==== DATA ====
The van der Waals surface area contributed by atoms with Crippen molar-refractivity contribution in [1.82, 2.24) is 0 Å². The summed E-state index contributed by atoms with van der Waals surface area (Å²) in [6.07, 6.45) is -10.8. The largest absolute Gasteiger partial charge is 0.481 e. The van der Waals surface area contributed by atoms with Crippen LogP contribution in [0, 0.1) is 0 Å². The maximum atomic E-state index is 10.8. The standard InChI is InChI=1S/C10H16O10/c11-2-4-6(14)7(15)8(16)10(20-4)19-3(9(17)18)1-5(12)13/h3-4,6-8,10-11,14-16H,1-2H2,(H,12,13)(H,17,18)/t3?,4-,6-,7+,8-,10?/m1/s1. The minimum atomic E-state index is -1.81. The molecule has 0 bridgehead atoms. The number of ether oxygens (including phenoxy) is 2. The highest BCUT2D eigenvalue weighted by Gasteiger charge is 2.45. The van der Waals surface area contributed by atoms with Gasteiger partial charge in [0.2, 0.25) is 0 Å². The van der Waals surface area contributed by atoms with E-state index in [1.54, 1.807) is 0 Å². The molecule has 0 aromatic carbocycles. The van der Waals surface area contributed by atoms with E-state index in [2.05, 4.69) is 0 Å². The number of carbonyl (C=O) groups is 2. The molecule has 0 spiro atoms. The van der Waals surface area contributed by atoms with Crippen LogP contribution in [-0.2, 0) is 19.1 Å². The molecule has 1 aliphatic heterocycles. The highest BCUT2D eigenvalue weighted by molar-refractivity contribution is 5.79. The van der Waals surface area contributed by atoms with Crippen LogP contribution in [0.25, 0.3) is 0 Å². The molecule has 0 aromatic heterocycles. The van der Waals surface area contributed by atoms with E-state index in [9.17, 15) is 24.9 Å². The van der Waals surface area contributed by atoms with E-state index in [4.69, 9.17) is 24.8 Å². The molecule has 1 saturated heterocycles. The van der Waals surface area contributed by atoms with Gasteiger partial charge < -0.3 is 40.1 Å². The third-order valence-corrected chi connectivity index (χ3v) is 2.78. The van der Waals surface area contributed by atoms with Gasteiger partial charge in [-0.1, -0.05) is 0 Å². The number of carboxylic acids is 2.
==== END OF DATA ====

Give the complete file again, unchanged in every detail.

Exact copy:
The van der Waals surface area contributed by atoms with Crippen molar-refractivity contribution in [1.82, 2.24) is 0 Å². The summed E-state index contributed by atoms with van der Waals surface area (Å²) in [6.07, 6.45) is -10.8. The largest absolute Gasteiger partial charge is 0.481 e. The van der Waals surface area contributed by atoms with Crippen LogP contribution in [0, 0.1) is 0 Å². The maximum atomic E-state index is 10.8. The standard InChI is InChI=1S/C10H16O10/c11-2-4-6(14)7(15)8(16)10(20-4)19-3(9(17)18)1-5(12)13/h3-4,6-8,10-11,14-16H,1-2H2,(H,12,13)(H,17,18)/t3?,4-,6-,7+,8-,10?/m1/s1. The minimum atomic E-state index is -1.81. The molecule has 0 bridgehead atoms. The number of ether oxygens (including phenoxy) is 2. The highest BCUT2D eigenvalue weighted by Gasteiger charge is 2.45. The van der Waals surface area contributed by atoms with Gasteiger partial charge in [0.2, 0.25) is 0 Å². The van der Waals surface area contributed by atoms with E-state index in [1.54, 1.807) is 0 Å². The molecule has 0 aromatic carbocycles. The van der Waals surface area contributed by atoms with E-state index in [2.05, 4.69) is 0 Å². The number of carbonyl (C=O) groups is 2. The molecule has 0 spiro atoms. The van der Waals surface area contributed by atoms with Crippen LogP contribution in [-0.2, 0) is 19.1 Å². The molecule has 1 aliphatic heterocycles. The highest BCUT2D eigenvalue weighted by molar-refractivity contribution is 5.79. The van der Waals surface area contributed by atoms with Crippen LogP contribution in [0.25, 0.3) is 0 Å². The molecule has 0 aromatic heterocycles. The van der Waals surface area contributed by atoms with E-state index in [9.17, 15) is 24.9 Å². The van der Waals surface area contributed by atoms with E-state index in [4.69, 9.17) is 24.8 Å². The molecule has 1 saturated heterocycles. The van der Waals surface area contributed by atoms with Gasteiger partial charge < -0.3 is 40.1 Å². The third-order valence-corrected chi connectivity index (χ3v) is 2.78. The van der Waals surface area contributed by atoms with Gasteiger partial charge in [-0.1, -0.05) is 0 Å². The number of carboxylic acids is 2.